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March 25, 2010
University of New Mexico to Host Long Wavelength Array Ribbon-Cutting Event
Project reaches first major milestone
The Long Wavelength Array (LWA), a major next-generation radio telescope project at the University of New Mexico, will be the site of a ribbon-cutting event to mark its first major milestone. The ribbon cutting will be held at the LWA-1 Site on the Plains of San Agustin near Socorro, N.M. on Thursday, April 1, 2010 beginning at 11 a.m.
At 11:30 a.m., the formal program gets underway with several distinguished guests, including LWA Scientific Director Greg Taylor, and National Radio Astronomy Observatory Assistant Director Robert Dickman, with comments beginning at 11:30 a.m.
Other guests of the LWA Ribbon-Cutting event include representatives of the New Mexico Congressional delegation, which was instrumental in securing more than $10 million in funding to help the support the project in its first four years. State and local officials, the LWA Executive Committee, the LWA Project team and UNM officials will be on hand. In addition, special guests from the Office of Naval Research and Naval Research Laboratory, the Air Force Research Lab at Kirtland AFB, Los Alamos Research Laboratory, the National Radio Astronomy Observatory, the Jet Propulsion Laboratory, Virginia Tech, University of Iowa and representatives of UNM will be present.
The LWA is a primary element in a growing relationship between UNM Physics and Astronomy Department and the Air Force Research Laboratory through collaborative projects with the AFRL Space Weather Center of Excellence, which is soon relocating to Kirtland Air Force Base in Albuquerque. It is also a major component in a relationship between UNM and the NSF National Radio Astronomy Observatory.
Recently, LWA researchers completed a major milestone in the project by fielding their first antenna station on the Plains of San Agustin and conducting their first commissioning experiments. Currently, the project is moving from major design and development to an implementation and initial observations phase.
“We are at a transitional phase right now,” said Lee Rickard, LWA Executive Project Director. “A milestone in development is done. We’re at the point where we’re talking about data, but there’s still a lot of work to be done. We plan on having the first station fully operational by March 2011.”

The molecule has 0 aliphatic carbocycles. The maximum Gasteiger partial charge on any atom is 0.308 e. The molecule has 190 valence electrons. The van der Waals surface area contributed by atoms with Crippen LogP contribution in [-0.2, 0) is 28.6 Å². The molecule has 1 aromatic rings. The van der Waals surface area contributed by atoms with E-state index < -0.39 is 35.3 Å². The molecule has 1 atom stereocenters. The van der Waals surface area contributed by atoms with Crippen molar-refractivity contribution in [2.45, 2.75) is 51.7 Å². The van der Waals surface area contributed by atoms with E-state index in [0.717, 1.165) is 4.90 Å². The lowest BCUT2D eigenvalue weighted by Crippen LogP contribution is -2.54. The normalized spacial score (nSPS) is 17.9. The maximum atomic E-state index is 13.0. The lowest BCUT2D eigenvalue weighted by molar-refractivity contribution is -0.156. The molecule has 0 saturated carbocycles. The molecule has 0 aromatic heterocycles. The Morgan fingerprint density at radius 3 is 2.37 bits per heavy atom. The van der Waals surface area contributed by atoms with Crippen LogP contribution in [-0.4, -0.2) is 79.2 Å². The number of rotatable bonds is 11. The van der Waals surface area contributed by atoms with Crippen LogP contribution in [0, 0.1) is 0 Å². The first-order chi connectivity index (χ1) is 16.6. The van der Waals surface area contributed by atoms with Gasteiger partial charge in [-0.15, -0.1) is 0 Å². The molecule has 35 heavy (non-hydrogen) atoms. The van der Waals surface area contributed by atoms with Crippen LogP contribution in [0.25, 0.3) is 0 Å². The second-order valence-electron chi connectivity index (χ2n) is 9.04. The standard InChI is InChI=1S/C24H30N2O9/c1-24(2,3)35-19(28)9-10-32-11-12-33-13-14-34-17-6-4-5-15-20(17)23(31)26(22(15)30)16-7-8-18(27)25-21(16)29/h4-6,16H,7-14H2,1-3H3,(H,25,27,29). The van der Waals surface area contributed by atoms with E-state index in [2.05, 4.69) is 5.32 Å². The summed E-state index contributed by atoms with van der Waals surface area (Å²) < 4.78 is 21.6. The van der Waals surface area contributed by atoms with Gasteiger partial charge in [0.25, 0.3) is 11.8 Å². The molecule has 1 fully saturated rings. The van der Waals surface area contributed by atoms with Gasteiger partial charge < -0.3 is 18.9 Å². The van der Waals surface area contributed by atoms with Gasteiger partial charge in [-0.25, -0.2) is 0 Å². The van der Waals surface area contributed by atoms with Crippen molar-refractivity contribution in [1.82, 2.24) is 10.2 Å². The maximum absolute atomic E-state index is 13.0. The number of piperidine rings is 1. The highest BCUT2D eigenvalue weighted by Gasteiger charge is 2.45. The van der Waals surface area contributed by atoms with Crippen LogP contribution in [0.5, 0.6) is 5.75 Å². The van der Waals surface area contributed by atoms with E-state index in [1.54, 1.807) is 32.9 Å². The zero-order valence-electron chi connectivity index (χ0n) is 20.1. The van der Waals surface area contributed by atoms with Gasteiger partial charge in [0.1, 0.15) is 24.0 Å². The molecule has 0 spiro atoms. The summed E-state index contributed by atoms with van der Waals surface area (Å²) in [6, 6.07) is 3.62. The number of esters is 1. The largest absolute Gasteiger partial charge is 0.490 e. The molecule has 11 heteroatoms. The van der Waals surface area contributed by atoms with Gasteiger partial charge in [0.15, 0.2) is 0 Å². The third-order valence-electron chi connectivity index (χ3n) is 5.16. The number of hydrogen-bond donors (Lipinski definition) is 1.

LWA researchers plan to produce an instrument with imaging power 2-3 orders of magnitude better than current or past capabilities below the broadcast FM bands (i.e., 10 – 88 MHz). By utilizing and taking advantage of New Mexico’s unique environment for radio astronomy, and distributing telescope stations
around much of the state, the LWA will provide high-precision, synoptic views of the ionosphere and solar weather events, and of a panoply of astrophysical phenomena.
LWA Ribbon-Cutting Event – p. 2
When completed, the LWA will be complete with an array of 53 “stations,” each a 100-meter diameter field of approximately 250 antennas that acts as an individual telescope. Linked by data fibers, the stations will be combined to synthesize an instrument about 400 kilometers across. Before reaching that capability, a 16-station array is scheduled that will enable a better understanding of complex imaging through the ionosphere and will provide opportunities for major scientific discovery. This initial effort is expected to take six years, with an investment of $33 million.
Future plans call for the LWA to become a premier international facility for conducting fundamental research in space physics and astrophysics, for educating the next generation of students in the United States. The LWA will be a major element in New Mexico’s leadership role in space physics. The project has already funded several graduate and undergraduate students, helping to create an expert academic user community that can achieve future advances in these fields.
For a map and directions to the event visit: http://www.phys.unm.edu/~lwa/index.html.